The title of the play helps us understand what Wilde is satirizing or poking fun at. For starters, he is skewering middle-class hypocrisies about domestic bliss; one of the confusions about talking about the Victorian British "middle class" is that these are people we today would consider, on the whole,...
The title of the play helps us understand what Wilde is satirizing or poking fun at. For starters, he is skewering middle-class hypocrisies about domestic bliss; one of the confusions about talking about the Victorian British "middle class" is that these are people we today would consider, on the whole, wealthy. Middle-class Victorians, at least in public, paid an immense lip service to "earnestness" or sincerity, often typified as a sentimental dedication to home and hearth, while at the same time, as the play indicates, often leading double lives. In fact, Algernon asserts that all married British men lead double lives, meaning they all have a life on the side that their wives are unaware of. Jack and Algernon themselves have double lives to the extent they have invented imaginary alter egos named Ernest and Bunbury. As it happens, both Jack and Algernon pretend to be Jack's imaginary brother Ernest: the irony (and satire on earnestness) is that both of them show their lack of complete earnestness or honesty in taking on the fake name Ernest.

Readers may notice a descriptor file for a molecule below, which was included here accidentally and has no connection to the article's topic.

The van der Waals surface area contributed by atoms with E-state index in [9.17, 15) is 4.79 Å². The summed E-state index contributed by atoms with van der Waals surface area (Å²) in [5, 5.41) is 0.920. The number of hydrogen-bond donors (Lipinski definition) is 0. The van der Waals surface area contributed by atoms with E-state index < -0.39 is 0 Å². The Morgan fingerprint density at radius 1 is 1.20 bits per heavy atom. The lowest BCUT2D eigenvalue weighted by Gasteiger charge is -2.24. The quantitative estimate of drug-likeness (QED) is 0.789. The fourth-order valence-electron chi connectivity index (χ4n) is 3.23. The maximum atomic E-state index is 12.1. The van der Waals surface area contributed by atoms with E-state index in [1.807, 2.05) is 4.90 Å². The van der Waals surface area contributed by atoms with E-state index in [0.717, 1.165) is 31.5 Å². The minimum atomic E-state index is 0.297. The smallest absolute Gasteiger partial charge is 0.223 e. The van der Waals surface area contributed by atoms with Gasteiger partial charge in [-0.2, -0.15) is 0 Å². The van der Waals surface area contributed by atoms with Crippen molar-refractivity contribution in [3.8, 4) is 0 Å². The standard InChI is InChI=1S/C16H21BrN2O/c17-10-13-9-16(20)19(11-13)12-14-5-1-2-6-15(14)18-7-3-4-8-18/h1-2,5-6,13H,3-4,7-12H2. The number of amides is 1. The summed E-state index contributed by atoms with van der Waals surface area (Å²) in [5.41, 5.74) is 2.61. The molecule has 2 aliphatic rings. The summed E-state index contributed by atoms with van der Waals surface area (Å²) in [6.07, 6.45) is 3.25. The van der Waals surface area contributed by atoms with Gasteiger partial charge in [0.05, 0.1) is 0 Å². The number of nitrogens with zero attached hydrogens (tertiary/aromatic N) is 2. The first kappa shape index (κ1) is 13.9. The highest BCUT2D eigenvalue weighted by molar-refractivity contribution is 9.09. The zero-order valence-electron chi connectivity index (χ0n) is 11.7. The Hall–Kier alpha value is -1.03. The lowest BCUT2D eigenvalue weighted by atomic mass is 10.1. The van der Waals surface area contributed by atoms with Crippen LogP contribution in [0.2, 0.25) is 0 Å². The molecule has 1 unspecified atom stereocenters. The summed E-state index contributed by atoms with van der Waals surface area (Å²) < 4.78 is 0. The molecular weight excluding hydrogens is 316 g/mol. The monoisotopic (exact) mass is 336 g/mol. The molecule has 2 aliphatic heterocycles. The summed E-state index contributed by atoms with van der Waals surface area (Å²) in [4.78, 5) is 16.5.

Adding to confusion and satirizing a concept that was an important part of the "arts for arts sake movement" Wilde was part of, it happens that Jack's name truly is Ernest. This pokes fun at the idea that Wilde wrote about in his essay/dialogue "The Decay of the Art of Lying." In it, he repeats the aesthete's theme that nature imitates art: once an artist paints clouds in a certain way, for example, people see them that way. In his play, he extends that idea comically to the fictions we weave about ourselves: how easy it is to become what we pretend to be, as happens literally to Jack when he finds out he is Ernest.
Jack's name being Ernest also gives Wilde a chance to spoof or satirize another frequently commented on social ill: the inadequate nurse maid or caretaker of young children (we can think, too, of the children in Barrie's Peter Pan having a dog for a nurse): in this case, the nurse. Mrs. Prism, puts her book in the bassinet and baby Jack/Ernest in a satchel, leading to him being left at Victoria Station and found by Mr. Cardew. This exaggerates the incompetence of nurse maids, but it is a theme that would have resonated with the audience.